If a reader happens on my website (this process is not completely random, because of Google and other search engines), she will see at the beginning: “Welcome! Bienvenidos! Readers wanted…. Do you like science fiction? Androids, aliens, clones, mutants, and artificial intelligence? Thrillers and suspense? Mysteries? Detectives fighting crime, counter terrorism, and conspiracies? Fast-paced action and strange plot twists?  Steve’s fiction offers a special treat for readers since it often cuts across all these genres. Take a tour of this website and make yourself comfortable with his storytelling. Take stock of the other information that is available. Readers are most welcome.  It’s all yours to enjoy.”

Besides all those wonderful “key words” the Google bots love, let me point out a few things that just didn’t come to me in an epiphany—I had to put some sweat of my brow into developing them.  First, “Bienvenidos!”  I’m bilingual and my website has a Spanish influence—I’ve even written a few reviews in Spanish because I read fiction written in Spanish.  More importantly, I’m trying to convey the international nature of the settings used in my fiction, from my old haunts in the Boston area, to my new haunts in the tri-state area (Connecticut, New York, and New Jersey), to countries around the world, and to the solar system and beyond.

“Readers wanted…” and “…make yourself comfortable with his storytelling” emphasize what I’m about: I want to entertain you with my storytelling.  There’s a “Buy Now” button on that first page and some prices listed, but, as readers know, those Amazon book pages allow you to peek inside the book without buying.  I’m not twisting arms, and, because I don’t know exactly what might interest you in the book, the peeks serve as personalized excerpts for the potential reader.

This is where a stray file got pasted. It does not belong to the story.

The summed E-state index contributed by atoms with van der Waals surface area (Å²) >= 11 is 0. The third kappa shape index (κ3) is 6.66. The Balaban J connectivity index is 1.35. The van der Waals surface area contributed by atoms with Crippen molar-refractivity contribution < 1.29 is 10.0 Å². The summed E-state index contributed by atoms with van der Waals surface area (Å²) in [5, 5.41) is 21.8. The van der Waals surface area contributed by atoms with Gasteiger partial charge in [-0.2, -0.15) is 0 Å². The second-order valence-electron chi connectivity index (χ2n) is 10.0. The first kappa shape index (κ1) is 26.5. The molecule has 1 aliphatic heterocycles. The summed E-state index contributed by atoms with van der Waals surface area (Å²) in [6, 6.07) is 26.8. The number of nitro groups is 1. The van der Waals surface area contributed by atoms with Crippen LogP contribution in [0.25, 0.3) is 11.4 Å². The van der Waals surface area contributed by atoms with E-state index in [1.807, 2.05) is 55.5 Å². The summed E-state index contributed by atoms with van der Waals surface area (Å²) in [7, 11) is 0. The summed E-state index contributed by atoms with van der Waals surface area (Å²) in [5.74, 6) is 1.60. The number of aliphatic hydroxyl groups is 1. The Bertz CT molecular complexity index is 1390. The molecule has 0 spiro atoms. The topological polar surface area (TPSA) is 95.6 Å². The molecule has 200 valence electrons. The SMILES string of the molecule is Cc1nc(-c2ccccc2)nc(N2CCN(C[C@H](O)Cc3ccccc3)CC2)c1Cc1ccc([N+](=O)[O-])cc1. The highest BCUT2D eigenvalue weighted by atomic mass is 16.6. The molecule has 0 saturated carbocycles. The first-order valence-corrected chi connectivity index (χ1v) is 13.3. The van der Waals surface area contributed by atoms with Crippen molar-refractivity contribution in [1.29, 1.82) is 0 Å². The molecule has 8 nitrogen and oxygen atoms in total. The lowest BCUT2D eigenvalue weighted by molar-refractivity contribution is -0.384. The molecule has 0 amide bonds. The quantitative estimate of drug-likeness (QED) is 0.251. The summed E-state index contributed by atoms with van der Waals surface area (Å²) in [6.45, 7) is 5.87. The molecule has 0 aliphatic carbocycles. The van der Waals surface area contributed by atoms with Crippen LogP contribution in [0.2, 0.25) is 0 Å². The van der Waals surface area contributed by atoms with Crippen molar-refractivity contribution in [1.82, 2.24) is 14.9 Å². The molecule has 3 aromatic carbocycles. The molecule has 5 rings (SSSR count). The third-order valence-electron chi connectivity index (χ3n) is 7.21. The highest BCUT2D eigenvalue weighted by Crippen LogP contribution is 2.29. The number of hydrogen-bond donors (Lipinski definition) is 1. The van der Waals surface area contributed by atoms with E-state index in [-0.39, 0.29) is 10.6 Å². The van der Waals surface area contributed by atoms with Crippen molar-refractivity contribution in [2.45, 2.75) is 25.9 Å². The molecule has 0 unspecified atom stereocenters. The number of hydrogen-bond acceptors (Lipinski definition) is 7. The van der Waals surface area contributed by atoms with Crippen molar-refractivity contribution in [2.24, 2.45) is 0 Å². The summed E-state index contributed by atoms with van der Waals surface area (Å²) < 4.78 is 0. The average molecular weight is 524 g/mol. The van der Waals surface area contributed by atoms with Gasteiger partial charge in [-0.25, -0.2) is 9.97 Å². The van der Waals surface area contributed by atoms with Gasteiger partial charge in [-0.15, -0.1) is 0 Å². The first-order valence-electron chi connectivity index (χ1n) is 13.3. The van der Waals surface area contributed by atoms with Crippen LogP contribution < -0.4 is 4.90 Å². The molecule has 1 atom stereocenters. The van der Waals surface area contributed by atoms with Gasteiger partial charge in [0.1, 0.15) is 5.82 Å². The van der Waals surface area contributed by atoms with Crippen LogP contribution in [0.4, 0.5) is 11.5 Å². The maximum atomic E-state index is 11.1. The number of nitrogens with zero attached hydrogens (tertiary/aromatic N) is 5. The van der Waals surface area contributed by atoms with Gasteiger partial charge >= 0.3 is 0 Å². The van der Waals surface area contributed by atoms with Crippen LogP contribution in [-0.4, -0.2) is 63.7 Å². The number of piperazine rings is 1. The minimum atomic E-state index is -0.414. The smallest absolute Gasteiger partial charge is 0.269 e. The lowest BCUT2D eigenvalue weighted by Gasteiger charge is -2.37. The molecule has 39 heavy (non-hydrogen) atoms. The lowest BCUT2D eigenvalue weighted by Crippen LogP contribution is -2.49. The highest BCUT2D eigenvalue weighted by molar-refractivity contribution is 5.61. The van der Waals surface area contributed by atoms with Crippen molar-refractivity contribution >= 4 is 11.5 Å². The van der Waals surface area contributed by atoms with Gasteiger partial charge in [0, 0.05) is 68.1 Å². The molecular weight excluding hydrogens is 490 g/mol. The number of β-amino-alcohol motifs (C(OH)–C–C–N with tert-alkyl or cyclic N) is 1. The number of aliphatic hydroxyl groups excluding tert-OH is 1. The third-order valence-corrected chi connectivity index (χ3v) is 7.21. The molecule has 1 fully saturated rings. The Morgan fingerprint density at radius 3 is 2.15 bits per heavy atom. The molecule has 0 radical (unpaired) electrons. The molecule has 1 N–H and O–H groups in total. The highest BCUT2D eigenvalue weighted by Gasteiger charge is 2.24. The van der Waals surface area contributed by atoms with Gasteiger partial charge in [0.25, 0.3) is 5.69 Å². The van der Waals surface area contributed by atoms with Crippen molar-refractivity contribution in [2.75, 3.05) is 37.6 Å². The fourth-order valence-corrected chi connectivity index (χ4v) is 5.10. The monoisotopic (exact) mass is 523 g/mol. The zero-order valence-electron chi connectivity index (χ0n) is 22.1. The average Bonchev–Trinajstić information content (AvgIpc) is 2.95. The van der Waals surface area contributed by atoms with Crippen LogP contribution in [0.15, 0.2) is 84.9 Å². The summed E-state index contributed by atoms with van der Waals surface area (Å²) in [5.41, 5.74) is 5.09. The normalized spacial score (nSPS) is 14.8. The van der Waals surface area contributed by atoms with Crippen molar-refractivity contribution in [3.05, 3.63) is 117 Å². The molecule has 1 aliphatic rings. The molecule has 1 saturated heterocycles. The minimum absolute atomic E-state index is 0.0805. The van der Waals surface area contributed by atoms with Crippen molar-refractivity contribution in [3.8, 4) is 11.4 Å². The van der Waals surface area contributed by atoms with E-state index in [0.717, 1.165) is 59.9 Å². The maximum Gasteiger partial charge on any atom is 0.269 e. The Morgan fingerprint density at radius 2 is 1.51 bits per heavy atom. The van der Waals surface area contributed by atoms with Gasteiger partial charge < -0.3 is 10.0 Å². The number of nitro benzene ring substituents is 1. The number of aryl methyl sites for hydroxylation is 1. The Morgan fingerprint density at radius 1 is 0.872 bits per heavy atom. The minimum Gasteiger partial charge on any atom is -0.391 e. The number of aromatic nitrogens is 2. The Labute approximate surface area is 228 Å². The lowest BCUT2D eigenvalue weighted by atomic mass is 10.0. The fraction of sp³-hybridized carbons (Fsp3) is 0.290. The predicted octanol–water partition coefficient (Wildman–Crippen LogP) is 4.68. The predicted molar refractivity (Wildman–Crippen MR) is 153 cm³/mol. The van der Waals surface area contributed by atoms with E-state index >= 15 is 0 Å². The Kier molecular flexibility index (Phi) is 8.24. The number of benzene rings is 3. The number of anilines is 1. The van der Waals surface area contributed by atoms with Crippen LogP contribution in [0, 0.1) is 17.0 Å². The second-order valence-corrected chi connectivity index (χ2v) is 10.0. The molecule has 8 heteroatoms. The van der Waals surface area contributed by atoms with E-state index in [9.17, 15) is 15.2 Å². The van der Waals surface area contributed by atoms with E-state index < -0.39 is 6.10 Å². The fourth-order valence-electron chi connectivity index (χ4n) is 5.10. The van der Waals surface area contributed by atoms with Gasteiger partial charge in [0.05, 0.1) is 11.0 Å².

The rest of that first paragraph defines my genres.  Having a website like this is part of building an author’s platform.  It targets a specific audience, but it depends on that audience finding the website.  I’ve been worried since the release of my first book about how to (1) drive potential readers to that website, and (2) not annoy people who won’t be interested.  One reader’s spam is another reader’s interesting book release, after all.  While discussing this with other authors, it’s become clear that I’m not unique in having this double-barreled shotgun of a problem.

My first experience with book promotion and advertising as an author was to purchase a marketing package to promote my first book.  While this was POD, any author working with a traditional publisher has the same desires and could suffer the same learning experience: that first marketing package blanketed the whole information and media universe.  In other words, it was indiscriminate spam.  I probably made many more enemies than friends (or readers) with that marketing effort, something I regret, because I’m not really in this to make tons of money.  My goal is just to entertain, remember.

So, for many years, I’ve been thinking about how to go about PR and marketing in a better way.  After my first experience, I’m reluctant to hire someone.  My budget is limited.  I can’t and won’t pay for PR and marketing that is nothing more than spamming the world.  I’ve been trying many different DIY projects.  They vary from the simple (putting a business card in every bill I return by snail mail—they’re paying for the postage) to the elaborate (creating a website and Facebook fan page).  In the next installment, I will focus on a new tactic: Targeting specific audiences on my own, using my knowledge of the readers.

Steve Moore

For Part 2 of this 3 Part series go to:


Being Social can Bring Extra Promotion
Kindle Select – What Works and What Doesn’t

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Honoring Your Voice

As a writer, your voice is one of your most powerful assets. Whether you write fiction, non-fiction, novels, screenplays, marketing copy, y...